Africa CDC: Britain’s Travel Restrictions Will Hurt Vaccination Efforts In Africa

The Africa Centres for Disease Control and Prevention (Africa CDC) on Thursday warned Britain’s pandemic travel restrictions could make people across the continent more reluctant to COVID-19 vaccination, reported CGTN Africa.

Under the restrictions, the UK government continues to subject some fully vaccinated travelers to quarantine upon their arrival in the country as it only recognizes vaccines administered in a few countries. Britain doesn’t recognize locally-administered vaccines even if the vaccine came from Britain.

“If you send us vaccines and you say, ‘we don’t recognize those vaccines’, it sends a very challenging message for us,” said John Nkengasong, head of the Africa CDC.

He said the message creates confusion within the African population creating more reticence, reluctance for people to receive vaccines.

As per the rules that come into effect from October 4 onwards, travelers making an entry into Britain from countries listed in the red list will have to get quarantined even if they are fully vaccinated. Travelers coming from countries not included in the red list will also have to face tough restrictions that include additional testing and home isolation.

“We regret that the UK will take this position, and we really will call on them to review this,” Nkengasong said.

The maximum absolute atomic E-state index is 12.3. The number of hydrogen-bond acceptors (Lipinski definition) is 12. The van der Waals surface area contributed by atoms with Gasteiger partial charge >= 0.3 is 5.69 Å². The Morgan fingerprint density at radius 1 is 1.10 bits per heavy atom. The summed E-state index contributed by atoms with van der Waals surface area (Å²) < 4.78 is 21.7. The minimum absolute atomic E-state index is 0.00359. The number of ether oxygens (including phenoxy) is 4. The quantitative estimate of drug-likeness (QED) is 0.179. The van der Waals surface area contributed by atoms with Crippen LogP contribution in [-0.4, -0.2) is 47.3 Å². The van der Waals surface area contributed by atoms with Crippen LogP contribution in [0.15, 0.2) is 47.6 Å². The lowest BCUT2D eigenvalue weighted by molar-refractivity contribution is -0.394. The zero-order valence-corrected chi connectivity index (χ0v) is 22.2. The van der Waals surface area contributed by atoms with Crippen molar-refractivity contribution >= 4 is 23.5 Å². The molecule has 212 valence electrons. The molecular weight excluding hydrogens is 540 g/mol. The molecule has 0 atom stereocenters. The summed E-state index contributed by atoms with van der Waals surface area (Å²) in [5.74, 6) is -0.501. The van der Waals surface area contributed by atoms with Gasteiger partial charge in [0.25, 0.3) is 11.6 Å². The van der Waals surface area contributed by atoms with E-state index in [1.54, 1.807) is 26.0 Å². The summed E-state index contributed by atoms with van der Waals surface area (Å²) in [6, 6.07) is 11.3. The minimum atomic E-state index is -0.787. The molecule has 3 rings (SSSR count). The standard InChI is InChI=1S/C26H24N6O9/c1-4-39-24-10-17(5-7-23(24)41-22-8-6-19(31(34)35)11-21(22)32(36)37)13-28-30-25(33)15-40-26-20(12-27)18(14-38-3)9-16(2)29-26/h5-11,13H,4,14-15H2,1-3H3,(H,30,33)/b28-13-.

Britain has been one of the active donors of coronavirus vaccines to African countries, sending more than five million shots to the continent.

Nkengasong said Britain’s stance would make Africans question why they should take vaccines when some European countries don’t even recognize those vaccines.

“That is clearly not acceptable,” he said. “We should be raising our voices against such behaviors, that is not what we need for this pandemic.”

The Africa CDC head said the UK government’s tough anti-coronavirus measures will create a stigma in the minds of the people about vaccines, which would eventually harm the efforts done so far in Africa.

Caroline Finnegan

A professionnal journalist for the past ten years, I cover global news and economic affairs for The Chief Observer.

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